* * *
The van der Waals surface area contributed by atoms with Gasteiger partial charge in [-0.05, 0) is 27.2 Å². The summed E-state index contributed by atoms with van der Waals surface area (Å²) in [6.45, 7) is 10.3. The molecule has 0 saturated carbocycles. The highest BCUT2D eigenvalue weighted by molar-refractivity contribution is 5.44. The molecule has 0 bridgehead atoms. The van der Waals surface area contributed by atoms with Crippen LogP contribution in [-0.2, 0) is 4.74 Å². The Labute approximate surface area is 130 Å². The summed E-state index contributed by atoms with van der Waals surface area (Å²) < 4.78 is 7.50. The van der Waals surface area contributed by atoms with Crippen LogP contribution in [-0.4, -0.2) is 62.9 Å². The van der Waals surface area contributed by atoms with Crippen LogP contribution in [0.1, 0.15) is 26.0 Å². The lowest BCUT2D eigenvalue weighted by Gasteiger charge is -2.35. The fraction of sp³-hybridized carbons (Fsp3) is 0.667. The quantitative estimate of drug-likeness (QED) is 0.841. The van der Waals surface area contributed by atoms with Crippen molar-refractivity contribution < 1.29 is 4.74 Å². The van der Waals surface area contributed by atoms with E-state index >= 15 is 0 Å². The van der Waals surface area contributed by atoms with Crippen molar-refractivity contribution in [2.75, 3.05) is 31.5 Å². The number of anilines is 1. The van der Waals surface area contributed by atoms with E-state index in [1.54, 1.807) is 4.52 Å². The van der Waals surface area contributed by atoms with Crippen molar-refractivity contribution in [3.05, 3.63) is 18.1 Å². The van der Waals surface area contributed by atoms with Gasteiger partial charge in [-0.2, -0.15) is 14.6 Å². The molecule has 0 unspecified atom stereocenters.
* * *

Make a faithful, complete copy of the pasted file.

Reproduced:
The van der Waals surface area contributed by atoms with Gasteiger partial charge in [-0.05, 0) is 27.2 Å². The summed E-state index contributed by atoms with van der Waals surface area (Å²) in [6.45, 7) is 10.3. The molecule has 0 saturated carbocycles. The highest BCUT2D eigenvalue weighted by molar-refractivity contribution is 5.44. The molecule has 0 bridgehead atoms. The van der Waals surface area contributed by atoms with Crippen LogP contribution in [-0.2, 0) is 4.74 Å². The Labute approximate surface area is 130 Å². The summed E-state index contributed by atoms with van der Waals surface area (Å²) < 4.78 is 7.50. The van der Waals surface area contributed by atoms with Crippen LogP contribution in [-0.4, -0.2) is 62.9 Å². The van der Waals surface area contributed by atoms with Crippen LogP contribution in [0.1, 0.15) is 26.0 Å². The lowest BCUT2D eigenvalue weighted by Gasteiger charge is -2.35. The fraction of sp³-hybridized carbons (Fsp3) is 0.667. The quantitative estimate of drug-likeness (QED) is 0.841. The van der Waals surface area contributed by atoms with Crippen molar-refractivity contribution < 1.29 is 4.74 Å². The van der Waals surface area contributed by atoms with E-state index >= 15 is 0 Å². The van der Waals surface area contributed by atoms with Crippen molar-refractivity contribution in [2.75, 3.05) is 31.5 Å². The number of anilines is 1. The van der Waals surface area contributed by atoms with E-state index in [1.54, 1.807) is 4.52 Å². The van der Waals surface area contributed by atoms with Crippen molar-refractivity contribution in [3.05, 3.63) is 18.1 Å². The van der Waals surface area contributed by atoms with Gasteiger partial charge in [-0.2, -0.15) is 14.6 Å². The molecule has 0 unspecified atom stereocenters.